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Theory Of Forms

             Plato was one of the most creative and influential thinkers in Western philosophy, his influence throughout the history of philosophy has been monumental. Born around 428 B.C, he investigated a wide range of topics, but his theory of forms, found in The Republic, is a critical part of Plato's philosophy. In this essay I will explain, evaluate and analyze Plato's theory of the forms. To better explain my view points on Plato's theory I will make use of the metaphoric "Divided Line" and the Analogy of the Cave.
             Plato's theory of forms, known also as his theory of ideas, states that there is another world that exists separate to the material world that we live in, called the "eternal world of forms". Plato's theory proposed that objects in the physical world merely resemble perfect forms in the ideal world, and that only these perfect forms can be the object of true knowledge. This world according to Plato is more real than the one we live in. Through out his work Plato makes the distinction between objects that are real and concepts that exist in our minds. To better understand this we have to look at the characteristics that Plato bases knowledge on.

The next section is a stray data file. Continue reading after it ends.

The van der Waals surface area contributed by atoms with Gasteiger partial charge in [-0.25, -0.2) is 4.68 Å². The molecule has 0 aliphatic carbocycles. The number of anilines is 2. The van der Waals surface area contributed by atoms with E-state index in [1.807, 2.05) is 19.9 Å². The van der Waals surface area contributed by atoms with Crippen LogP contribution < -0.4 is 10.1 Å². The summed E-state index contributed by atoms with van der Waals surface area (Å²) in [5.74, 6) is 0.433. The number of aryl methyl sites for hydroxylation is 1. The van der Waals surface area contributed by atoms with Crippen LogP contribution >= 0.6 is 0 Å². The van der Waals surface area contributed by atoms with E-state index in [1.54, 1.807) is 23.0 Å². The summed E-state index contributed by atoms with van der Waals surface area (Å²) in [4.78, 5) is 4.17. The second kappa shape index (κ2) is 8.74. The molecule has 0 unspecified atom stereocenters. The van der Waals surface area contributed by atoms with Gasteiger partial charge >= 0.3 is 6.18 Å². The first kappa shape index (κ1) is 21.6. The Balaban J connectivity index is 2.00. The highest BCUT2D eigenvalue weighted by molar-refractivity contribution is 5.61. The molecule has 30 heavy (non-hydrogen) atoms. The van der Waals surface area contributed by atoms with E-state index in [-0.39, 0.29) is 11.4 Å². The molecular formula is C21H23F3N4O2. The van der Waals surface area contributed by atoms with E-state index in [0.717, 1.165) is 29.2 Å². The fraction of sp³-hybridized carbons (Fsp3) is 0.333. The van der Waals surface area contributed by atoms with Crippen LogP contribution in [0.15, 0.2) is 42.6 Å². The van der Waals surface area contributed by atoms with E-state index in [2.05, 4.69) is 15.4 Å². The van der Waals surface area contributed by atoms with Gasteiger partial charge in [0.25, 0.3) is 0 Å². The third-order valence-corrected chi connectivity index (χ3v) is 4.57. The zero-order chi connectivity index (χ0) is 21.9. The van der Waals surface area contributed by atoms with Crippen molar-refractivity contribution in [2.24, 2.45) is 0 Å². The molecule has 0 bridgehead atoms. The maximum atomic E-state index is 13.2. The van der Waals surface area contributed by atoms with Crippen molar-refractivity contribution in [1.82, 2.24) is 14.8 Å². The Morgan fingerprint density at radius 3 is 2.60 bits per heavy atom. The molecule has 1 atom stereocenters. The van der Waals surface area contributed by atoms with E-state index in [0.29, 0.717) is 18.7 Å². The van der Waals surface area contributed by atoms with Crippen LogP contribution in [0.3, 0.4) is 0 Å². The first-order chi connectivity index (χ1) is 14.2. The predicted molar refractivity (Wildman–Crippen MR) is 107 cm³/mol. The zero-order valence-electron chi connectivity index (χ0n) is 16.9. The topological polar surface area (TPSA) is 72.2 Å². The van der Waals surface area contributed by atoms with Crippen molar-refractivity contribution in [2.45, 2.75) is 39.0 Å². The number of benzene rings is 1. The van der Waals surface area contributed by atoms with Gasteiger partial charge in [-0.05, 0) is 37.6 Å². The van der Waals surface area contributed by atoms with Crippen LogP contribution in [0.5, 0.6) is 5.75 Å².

Plato says that knowledge must be certain and unquestionable, it must be infallible. The theory states that the forms are unchanging and are perfect and that the forms cannot be part of everyday life, because it is always changing and imperfect. So because of their stability and perfection, the forms have greater reality than ordinary objects observed in the physical world. The forms meet Plato's criteria of knowledge, they are certain, unquestionable and are infallible. Thus, true knowledge is the knowledge of forms. .
             Plato states that the physical world is always changing and imperfect because he believed that there is a difference between that which we perceive with our senses and that which we understand innately with our minds, these objects of sense experience are mere shadows of the perfect forms, he rejects empiricism; the claim that knowledge is derived from sense experience.

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